In The Diary Of A Bookseller we step into the shoes of Shaun Bythell for just over a year while he strives to run The Bookshop and keep the passion for books alight. Shared on a month by month basis Shaun opens up to the reader, via diary entries, about the glorious highs and the frustrating lows of running a modern day book store. Shaun is an interesting human being! Touches of Bernard Black and Jen Campbell mixed with his own fascinating take on life; Shaun runs us through all the pitfalls and meaningful moments he has experienced in the incredibly bookish Wigtown. Jen Campbell wrote The Bookshop Book (referenced a few times in this book and I highly recommend) and Shaun has taken her idea and focused it on one solitary location, his own The Bookshop. This is an immersive reading experience and a cracking slice of life piece on the culture of bookshops.

The Diary Of A Bookseller is a bold, honest and apt account of running a second hand bookshop in the difficult times of today.

“Before I took over, I ought perhaps to have read a piece of George Orwell’s writing published in 1936. ‘Bookshop Memories’ rings as true today as it did then, and sounds a salutary warning to anyone as naive as I was that the world of selling second-hand books is not quite as idyll of sitting in an armchair by a roaring fire with your slipper-clad feet up, smoking a pipe and reading Gibbon’s Decline and Fall while a stream of charming customers engages you in intelligent conversation, before parting with fistfuls of cash. In fact, the truth could scarcely be more different.” Shaun Bythell Page 1/2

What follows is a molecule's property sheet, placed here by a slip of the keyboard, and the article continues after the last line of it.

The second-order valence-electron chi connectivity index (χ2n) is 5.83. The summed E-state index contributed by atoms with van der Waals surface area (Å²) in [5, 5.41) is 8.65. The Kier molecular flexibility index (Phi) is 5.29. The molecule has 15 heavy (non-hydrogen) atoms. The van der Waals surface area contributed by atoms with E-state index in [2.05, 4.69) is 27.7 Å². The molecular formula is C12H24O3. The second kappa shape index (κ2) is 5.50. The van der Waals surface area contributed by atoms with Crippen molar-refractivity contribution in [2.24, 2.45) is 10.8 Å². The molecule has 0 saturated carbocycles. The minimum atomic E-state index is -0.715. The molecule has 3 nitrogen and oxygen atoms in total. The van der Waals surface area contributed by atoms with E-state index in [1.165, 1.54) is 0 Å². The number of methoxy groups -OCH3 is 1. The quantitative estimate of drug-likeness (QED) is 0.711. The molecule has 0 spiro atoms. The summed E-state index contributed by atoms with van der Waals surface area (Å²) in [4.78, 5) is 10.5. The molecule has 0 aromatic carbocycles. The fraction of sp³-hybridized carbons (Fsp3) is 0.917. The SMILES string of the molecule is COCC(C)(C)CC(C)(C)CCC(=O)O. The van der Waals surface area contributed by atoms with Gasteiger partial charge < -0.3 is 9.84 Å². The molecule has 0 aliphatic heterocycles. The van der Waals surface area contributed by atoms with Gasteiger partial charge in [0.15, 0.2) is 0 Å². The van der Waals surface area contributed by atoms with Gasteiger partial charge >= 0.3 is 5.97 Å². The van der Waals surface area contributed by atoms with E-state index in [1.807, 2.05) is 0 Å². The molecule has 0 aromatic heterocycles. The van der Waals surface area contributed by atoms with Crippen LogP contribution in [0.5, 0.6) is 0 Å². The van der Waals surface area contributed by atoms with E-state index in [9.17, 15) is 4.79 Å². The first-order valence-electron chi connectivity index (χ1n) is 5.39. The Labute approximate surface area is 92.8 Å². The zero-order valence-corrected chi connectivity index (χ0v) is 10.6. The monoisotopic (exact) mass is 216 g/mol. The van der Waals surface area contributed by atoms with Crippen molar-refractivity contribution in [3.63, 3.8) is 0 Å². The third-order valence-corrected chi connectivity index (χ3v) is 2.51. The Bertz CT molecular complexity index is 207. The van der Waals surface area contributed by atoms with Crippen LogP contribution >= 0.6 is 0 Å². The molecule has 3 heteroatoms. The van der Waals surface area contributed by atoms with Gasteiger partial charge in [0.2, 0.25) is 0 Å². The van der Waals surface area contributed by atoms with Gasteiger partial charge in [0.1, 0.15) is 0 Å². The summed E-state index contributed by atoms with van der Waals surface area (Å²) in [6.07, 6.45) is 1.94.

Shaun’s account paints a very different picture of events surround the sale of books, but though he is entirely honest with us readers, Shaun never wavers on the fact that he would never consider doing anything else. Shaun mentions Orwell and his book in the quote above, this book is very much inspired by ‘Bookshop Memories’. Shaun starts each chapter with a quote as well a reflection of what Orwell was getting at in each piece and Shaun compares it to his own experiences. Other than those short pieces, the book is almost entirely made up of diary entries.

Across 13 months The Diary Of A Bookseller shares daily summaries of all the time Shaun spends within the shop or travelling to acquire or sell stock. I thought the format was perfect for what Shaun was trying to achieve. Putting us in his shoes, helping us to empathise with people who dedicate their lives to sharing people’s work and asking us to stop and think about what it all means. Shaun’s writing harnesses so much tension, passion and frustration; he is an incredibly nuanced guy. The entries show charm, wit, humility, understanding, amusement, anger and love. Shaun certainly has his Bernard Black moments, especially with his love/hate relationship with his number two Nicky, but fundamentally he is in love with books and keeping the soul of his shop alive.